'Kent variant' of Covid could be 30% more deadly than original strain, PM reveals
The government had initially claimed that the new variant was no more deadly than that which had originally brought life in the UK to a halt
The 'Kent variant' of the Covid-19 virus, which has spread around the United Kingdom since being identified before Christmas, could be as much as 30 percent more deadly than the original strain of the virus in the UK, the prime minister has confirmed.
Speaking at the government's latest Covid-19 press conference, Boris Johnson also revealed that the new virus is between 30 and 70% more transmissible than the old virus.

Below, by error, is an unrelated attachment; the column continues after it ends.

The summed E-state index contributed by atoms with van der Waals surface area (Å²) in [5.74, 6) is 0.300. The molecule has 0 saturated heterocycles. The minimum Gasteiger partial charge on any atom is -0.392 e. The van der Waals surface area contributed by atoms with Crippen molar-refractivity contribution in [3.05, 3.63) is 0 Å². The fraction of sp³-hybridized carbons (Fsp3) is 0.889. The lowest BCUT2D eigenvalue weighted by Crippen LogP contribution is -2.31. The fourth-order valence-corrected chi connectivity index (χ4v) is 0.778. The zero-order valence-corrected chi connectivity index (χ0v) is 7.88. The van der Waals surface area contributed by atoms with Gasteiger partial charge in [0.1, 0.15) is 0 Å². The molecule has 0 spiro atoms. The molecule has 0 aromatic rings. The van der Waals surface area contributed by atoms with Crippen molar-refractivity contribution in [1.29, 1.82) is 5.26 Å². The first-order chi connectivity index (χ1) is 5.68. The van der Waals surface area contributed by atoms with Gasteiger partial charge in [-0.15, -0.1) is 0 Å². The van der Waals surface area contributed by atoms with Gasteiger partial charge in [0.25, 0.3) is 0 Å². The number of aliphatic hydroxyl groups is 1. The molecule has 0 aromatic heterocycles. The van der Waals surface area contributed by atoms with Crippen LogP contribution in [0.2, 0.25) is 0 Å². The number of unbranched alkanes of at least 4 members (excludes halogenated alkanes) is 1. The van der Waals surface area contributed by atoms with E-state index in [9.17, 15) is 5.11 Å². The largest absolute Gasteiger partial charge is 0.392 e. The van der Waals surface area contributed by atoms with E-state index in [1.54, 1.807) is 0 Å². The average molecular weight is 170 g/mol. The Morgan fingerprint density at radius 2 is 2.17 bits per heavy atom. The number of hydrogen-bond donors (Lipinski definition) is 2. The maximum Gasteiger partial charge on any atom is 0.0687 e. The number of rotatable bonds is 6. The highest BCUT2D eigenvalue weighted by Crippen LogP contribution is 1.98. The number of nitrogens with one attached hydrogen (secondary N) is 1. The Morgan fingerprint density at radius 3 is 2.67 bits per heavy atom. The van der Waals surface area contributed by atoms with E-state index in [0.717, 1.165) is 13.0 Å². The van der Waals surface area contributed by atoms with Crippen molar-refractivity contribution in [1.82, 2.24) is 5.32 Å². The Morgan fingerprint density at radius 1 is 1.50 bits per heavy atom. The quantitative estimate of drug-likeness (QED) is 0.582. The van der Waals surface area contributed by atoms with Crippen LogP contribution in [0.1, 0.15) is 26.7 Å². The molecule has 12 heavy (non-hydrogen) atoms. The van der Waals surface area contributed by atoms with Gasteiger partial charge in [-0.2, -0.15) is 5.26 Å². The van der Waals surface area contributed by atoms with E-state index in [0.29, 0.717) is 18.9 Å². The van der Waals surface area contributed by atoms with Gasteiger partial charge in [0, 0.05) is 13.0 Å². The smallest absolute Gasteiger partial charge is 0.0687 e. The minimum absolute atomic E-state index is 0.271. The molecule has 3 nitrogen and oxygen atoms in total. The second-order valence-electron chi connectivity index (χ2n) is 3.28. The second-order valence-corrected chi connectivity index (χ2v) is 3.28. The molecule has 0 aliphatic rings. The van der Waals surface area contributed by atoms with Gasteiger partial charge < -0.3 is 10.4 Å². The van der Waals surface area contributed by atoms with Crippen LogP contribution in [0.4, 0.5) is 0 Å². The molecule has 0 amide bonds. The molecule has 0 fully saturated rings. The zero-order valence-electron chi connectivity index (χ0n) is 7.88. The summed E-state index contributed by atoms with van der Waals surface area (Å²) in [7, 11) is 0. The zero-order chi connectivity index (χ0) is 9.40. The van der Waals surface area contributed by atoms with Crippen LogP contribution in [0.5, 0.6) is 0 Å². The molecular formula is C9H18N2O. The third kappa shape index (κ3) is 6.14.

The higher level of mortality from the new strain, rough estimates of which were offered by the UK's chief scientific officer Sir Patrick Vallance, would lead to between 13 and 14 deaths out of every 1,000 people aged 60 and over who contract it.
The original strain has a death rate of 10 in 1,000 among those aged 60 and above.
The prime minister said: "In addition to spreading more quickly it also now appears that there is some evidence that the new variant, the variant that was first identified in London and the South East, may be associated with a higher degree of mortality."
Discovered in Kent prior to Christmas, the new variant of the disease has led to the UK entering yet another lockdown, one which many scientists believe should remain in place until May at the earliest if we are to avoid another resurgence of the virus.
In the last week, Covid deaths in the UK have risen by 10%, with today's daily death toll hitting 1,401.